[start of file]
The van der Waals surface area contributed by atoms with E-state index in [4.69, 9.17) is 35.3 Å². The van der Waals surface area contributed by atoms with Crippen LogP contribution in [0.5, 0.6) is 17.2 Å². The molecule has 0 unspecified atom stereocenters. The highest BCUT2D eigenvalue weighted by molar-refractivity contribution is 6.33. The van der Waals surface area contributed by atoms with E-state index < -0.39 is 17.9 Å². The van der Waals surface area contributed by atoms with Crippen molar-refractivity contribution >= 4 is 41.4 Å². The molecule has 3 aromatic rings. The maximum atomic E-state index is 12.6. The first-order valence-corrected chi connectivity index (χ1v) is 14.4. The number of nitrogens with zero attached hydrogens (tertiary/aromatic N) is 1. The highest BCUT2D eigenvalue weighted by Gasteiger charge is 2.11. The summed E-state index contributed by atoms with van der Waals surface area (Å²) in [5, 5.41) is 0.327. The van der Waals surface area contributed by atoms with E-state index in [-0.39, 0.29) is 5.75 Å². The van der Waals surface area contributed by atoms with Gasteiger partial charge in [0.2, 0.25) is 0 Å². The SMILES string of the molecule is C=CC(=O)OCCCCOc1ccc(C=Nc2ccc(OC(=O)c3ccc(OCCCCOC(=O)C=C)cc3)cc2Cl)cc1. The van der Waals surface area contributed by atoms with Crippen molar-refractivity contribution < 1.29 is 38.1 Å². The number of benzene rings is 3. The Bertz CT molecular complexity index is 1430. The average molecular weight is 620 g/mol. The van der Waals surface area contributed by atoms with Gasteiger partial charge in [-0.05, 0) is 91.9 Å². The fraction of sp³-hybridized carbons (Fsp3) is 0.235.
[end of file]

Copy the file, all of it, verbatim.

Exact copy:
The van der Waals surface area contributed by atoms with E-state index in [4.69, 9.17) is 35.3 Å². The van der Waals surface area contributed by atoms with Crippen LogP contribution in [0.5, 0.6) is 17.2 Å². The molecule has 0 unspecified atom stereocenters. The highest BCUT2D eigenvalue weighted by molar-refractivity contribution is 6.33. The van der Waals surface area contributed by atoms with E-state index < -0.39 is 17.9 Å². The van der Waals surface area contributed by atoms with Crippen molar-refractivity contribution >= 4 is 41.4 Å². The molecule has 3 aromatic rings. The maximum atomic E-state index is 12.6. The first-order valence-corrected chi connectivity index (χ1v) is 14.4. The number of nitrogens with zero attached hydrogens (tertiary/aromatic N) is 1. The highest BCUT2D eigenvalue weighted by Gasteiger charge is 2.11. The summed E-state index contributed by atoms with van der Waals surface area (Å²) in [5, 5.41) is 0.327. The van der Waals surface area contributed by atoms with E-state index in [-0.39, 0.29) is 5.75 Å². The van der Waals surface area contributed by atoms with Gasteiger partial charge in [0.2, 0.25) is 0 Å². The SMILES string of the molecule is C=CC(=O)OCCCCOc1ccc(C=Nc2ccc(OC(=O)c3ccc(OCCCCOC(=O)C=C)cc3)cc2Cl)cc1. The van der Waals surface area contributed by atoms with Crippen molar-refractivity contribution < 1.29 is 38.1 Å². The number of benzene rings is 3. The Bertz CT molecular complexity index is 1430. The average molecular weight is 620 g/mol. The van der Waals surface area contributed by atoms with Gasteiger partial charge in [-0.05, 0) is 91.9 Å². The fraction of sp³-hybridized carbons (Fsp3) is 0.235.